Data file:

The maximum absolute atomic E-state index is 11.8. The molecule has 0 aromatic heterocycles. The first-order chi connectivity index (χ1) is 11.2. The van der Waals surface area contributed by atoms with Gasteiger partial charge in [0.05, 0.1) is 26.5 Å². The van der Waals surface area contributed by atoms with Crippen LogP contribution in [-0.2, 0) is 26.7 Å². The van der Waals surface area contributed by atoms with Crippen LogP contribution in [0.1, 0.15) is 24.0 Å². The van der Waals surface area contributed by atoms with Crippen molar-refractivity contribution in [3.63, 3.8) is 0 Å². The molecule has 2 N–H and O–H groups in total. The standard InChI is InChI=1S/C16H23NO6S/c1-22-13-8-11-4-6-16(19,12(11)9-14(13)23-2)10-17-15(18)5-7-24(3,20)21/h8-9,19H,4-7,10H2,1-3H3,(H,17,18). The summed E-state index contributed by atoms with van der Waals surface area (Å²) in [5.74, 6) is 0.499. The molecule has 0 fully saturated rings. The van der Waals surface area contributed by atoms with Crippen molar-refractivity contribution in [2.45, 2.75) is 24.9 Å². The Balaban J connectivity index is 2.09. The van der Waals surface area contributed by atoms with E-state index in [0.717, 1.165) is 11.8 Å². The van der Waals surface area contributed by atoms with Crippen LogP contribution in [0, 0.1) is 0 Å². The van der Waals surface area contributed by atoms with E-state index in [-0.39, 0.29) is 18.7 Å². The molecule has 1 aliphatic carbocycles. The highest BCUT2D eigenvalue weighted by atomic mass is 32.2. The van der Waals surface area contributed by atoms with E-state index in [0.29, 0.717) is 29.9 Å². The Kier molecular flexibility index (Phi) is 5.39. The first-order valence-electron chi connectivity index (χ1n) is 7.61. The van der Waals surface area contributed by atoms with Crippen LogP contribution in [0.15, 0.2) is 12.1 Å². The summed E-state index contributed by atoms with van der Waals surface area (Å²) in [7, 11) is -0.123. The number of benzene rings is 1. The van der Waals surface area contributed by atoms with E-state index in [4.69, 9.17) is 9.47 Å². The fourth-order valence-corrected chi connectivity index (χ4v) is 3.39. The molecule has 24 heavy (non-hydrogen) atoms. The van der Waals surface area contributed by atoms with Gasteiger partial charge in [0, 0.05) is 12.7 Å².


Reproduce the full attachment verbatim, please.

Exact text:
The maximum absolute atomic E-state index is 11.8. The molecule has 0 aromatic heterocycles. The first-order chi connectivity index (χ1) is 11.2. The van der Waals surface area contributed by atoms with Gasteiger partial charge in [0.05, 0.1) is 26.5 Å². The van der Waals surface area contributed by atoms with Crippen LogP contribution in [-0.2, 0) is 26.7 Å². The van der Waals surface area contributed by atoms with Crippen LogP contribution in [0.1, 0.15) is 24.0 Å². The van der Waals surface area contributed by atoms with Crippen molar-refractivity contribution in [3.63, 3.8) is 0 Å². The molecule has 2 N–H and O–H groups in total. The standard InChI is InChI=1S/C16H23NO6S/c1-22-13-8-11-4-6-16(19,12(11)9-14(13)23-2)10-17-15(18)5-7-24(3,20)21/h8-9,19H,4-7,10H2,1-3H3,(H,17,18). The summed E-state index contributed by atoms with van der Waals surface area (Å²) in [5.74, 6) is 0.499. The molecule has 0 fully saturated rings. The van der Waals surface area contributed by atoms with Crippen molar-refractivity contribution in [2.45, 2.75) is 24.9 Å². The Balaban J connectivity index is 2.09. The van der Waals surface area contributed by atoms with E-state index in [0.717, 1.165) is 11.8 Å². The van der Waals surface area contributed by atoms with Crippen LogP contribution in [0, 0.1) is 0 Å². The van der Waals surface area contributed by atoms with E-state index in [-0.39, 0.29) is 18.7 Å². The molecule has 1 aliphatic carbocycles. The highest BCUT2D eigenvalue weighted by atomic mass is 32.2. The van der Waals surface area contributed by atoms with E-state index in [0.29, 0.717) is 29.9 Å². The Kier molecular flexibility index (Phi) is 5.39. The first-order valence-electron chi connectivity index (χ1n) is 7.61. The van der Waals surface area contributed by atoms with Crippen LogP contribution in [0.15, 0.2) is 12.1 Å². The summed E-state index contributed by atoms with van der Waals surface area (Å²) in [7, 11) is -0.123. The number of benzene rings is 1. The van der Waals surface area contributed by atoms with E-state index in [4.69, 9.17) is 9.47 Å². The fourth-order valence-corrected chi connectivity index (χ4v) is 3.39. The molecule has 24 heavy (non-hydrogen) atoms. The van der Waals surface area contributed by atoms with Gasteiger partial charge in [0, 0.05) is 12.7 Å².